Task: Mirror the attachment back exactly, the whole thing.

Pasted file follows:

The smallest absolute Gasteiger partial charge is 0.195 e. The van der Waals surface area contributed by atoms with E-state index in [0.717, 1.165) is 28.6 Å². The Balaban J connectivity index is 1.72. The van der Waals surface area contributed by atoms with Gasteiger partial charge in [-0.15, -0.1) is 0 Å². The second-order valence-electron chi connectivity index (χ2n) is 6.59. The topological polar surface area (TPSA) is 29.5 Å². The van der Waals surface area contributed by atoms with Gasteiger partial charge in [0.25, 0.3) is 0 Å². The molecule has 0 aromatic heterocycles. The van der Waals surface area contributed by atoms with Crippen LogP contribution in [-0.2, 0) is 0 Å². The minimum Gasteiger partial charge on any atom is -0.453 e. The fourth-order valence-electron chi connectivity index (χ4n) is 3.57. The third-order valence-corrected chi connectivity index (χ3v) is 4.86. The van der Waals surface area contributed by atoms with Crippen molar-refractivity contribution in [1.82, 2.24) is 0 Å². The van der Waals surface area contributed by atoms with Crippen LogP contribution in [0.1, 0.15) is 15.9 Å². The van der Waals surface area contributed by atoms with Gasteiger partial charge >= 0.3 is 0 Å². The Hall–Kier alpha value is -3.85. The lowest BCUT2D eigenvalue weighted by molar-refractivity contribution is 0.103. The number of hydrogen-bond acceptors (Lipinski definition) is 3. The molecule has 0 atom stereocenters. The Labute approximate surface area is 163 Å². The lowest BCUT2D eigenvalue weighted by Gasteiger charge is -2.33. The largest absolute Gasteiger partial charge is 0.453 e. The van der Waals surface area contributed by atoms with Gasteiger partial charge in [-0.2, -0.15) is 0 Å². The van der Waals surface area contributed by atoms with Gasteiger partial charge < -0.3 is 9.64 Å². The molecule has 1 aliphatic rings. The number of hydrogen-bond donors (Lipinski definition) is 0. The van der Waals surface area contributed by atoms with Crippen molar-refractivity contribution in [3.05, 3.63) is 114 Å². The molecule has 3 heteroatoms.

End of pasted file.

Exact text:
The smallest absolute Gasteiger partial charge is 0.195 e. The van der Waals surface area contributed by atoms with E-state index in [0.717, 1.165) is 28.6 Å². The Balaban J connectivity index is 1.72. The van der Waals surface area contributed by atoms with Gasteiger partial charge in [-0.15, -0.1) is 0 Å². The second-order valence-electron chi connectivity index (χ2n) is 6.59. The topological polar surface area (TPSA) is 29.5 Å². The van der Waals surface area contributed by atoms with Gasteiger partial charge in [0.25, 0.3) is 0 Å². The molecule has 0 aromatic heterocycles. The van der Waals surface area contributed by atoms with Crippen LogP contribution in [-0.2, 0) is 0 Å². The minimum Gasteiger partial charge on any atom is -0.453 e. The fourth-order valence-electron chi connectivity index (χ4n) is 3.57. The third-order valence-corrected chi connectivity index (χ3v) is 4.86. The van der Waals surface area contributed by atoms with Crippen molar-refractivity contribution in [1.82, 2.24) is 0 Å². The van der Waals surface area contributed by atoms with Crippen LogP contribution in [0.1, 0.15) is 15.9 Å². The van der Waals surface area contributed by atoms with Gasteiger partial charge >= 0.3 is 0 Å². The Hall–Kier alpha value is -3.85. The lowest BCUT2D eigenvalue weighted by molar-refractivity contribution is 0.103. The number of hydrogen-bond acceptors (Lipinski definition) is 3. The molecule has 0 atom stereocenters. The Labute approximate surface area is 163 Å². The lowest BCUT2D eigenvalue weighted by Gasteiger charge is -2.33. The largest absolute Gasteiger partial charge is 0.453 e. The van der Waals surface area contributed by atoms with Gasteiger partial charge in [-0.2, -0.15) is 0 Å². The van der Waals surface area contributed by atoms with Gasteiger partial charge < -0.3 is 9.64 Å². The molecule has 1 aliphatic rings. The number of hydrogen-bond donors (Lipinski definition) is 0. The van der Waals surface area contributed by atoms with Crippen molar-refractivity contribution in [3.05, 3.63) is 114 Å². The molecule has 3 heteroatoms.